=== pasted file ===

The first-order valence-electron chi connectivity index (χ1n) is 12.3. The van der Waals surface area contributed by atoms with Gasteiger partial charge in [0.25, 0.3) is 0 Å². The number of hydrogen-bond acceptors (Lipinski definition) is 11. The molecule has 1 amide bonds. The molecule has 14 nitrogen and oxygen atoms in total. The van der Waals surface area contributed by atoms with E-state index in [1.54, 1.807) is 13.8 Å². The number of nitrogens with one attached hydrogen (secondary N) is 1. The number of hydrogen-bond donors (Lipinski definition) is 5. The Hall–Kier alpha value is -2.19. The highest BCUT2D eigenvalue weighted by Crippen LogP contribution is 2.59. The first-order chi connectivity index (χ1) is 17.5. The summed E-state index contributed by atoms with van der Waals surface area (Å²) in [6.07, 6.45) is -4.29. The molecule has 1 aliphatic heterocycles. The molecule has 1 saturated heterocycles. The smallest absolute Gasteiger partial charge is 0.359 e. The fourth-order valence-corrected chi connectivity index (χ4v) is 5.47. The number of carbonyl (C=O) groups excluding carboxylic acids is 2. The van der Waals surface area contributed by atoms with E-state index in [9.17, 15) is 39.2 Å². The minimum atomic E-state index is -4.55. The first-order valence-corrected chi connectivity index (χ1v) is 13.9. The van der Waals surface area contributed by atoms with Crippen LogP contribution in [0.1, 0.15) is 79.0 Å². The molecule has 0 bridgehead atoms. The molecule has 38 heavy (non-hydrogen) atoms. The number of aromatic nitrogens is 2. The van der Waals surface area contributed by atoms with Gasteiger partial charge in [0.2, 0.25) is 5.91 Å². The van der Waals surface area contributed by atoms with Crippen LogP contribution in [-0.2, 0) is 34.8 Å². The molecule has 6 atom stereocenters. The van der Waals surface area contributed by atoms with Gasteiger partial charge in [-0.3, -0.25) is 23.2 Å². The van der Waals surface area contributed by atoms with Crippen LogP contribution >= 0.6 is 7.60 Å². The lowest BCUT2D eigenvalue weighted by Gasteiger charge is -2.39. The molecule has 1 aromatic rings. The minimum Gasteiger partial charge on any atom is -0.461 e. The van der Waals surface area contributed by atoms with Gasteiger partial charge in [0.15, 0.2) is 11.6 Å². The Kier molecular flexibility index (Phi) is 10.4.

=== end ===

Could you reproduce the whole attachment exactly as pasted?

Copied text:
The first-order valence-electron chi connectivity index (χ1n) is 12.3. The van der Waals surface area contributed by atoms with Gasteiger partial charge in [0.25, 0.3) is 0 Å². The number of hydrogen-bond acceptors (Lipinski definition) is 11. The molecule has 1 amide bonds. The molecule has 14 nitrogen and oxygen atoms in total. The van der Waals surface area contributed by atoms with E-state index in [1.54, 1.807) is 13.8 Å². The number of nitrogens with one attached hydrogen (secondary N) is 1. The number of hydrogen-bond donors (Lipinski definition) is 5. The Hall–Kier alpha value is -2.19. The highest BCUT2D eigenvalue weighted by Crippen LogP contribution is 2.59. The first-order chi connectivity index (χ1) is 17.5. The summed E-state index contributed by atoms with van der Waals surface area (Å²) in [6.07, 6.45) is -4.29. The molecule has 1 aliphatic heterocycles. The molecule has 1 saturated heterocycles. The smallest absolute Gasteiger partial charge is 0.359 e. The fourth-order valence-corrected chi connectivity index (χ4v) is 5.47. The number of carbonyl (C=O) groups excluding carboxylic acids is 2. The van der Waals surface area contributed by atoms with E-state index in [9.17, 15) is 39.2 Å². The minimum atomic E-state index is -4.55. The first-order valence-corrected chi connectivity index (χ1v) is 13.9. The van der Waals surface area contributed by atoms with Crippen LogP contribution in [0.1, 0.15) is 79.0 Å². The molecule has 0 bridgehead atoms. The molecule has 38 heavy (non-hydrogen) atoms. The number of aromatic nitrogens is 2. The van der Waals surface area contributed by atoms with Gasteiger partial charge in [0.2, 0.25) is 5.91 Å². The van der Waals surface area contributed by atoms with Crippen LogP contribution in [-0.2, 0) is 34.8 Å². The molecule has 6 atom stereocenters. The van der Waals surface area contributed by atoms with Gasteiger partial charge in [-0.3, -0.25) is 23.2 Å². The van der Waals surface area contributed by atoms with Crippen LogP contribution >= 0.6 is 7.60 Å². The lowest BCUT2D eigenvalue weighted by Gasteiger charge is -2.39. The molecule has 1 aromatic rings. The minimum Gasteiger partial charge on any atom is -0.461 e. The van der Waals surface area contributed by atoms with Gasteiger partial charge in [0.15, 0.2) is 11.6 Å². The Kier molecular flexibility index (Phi) is 10.4.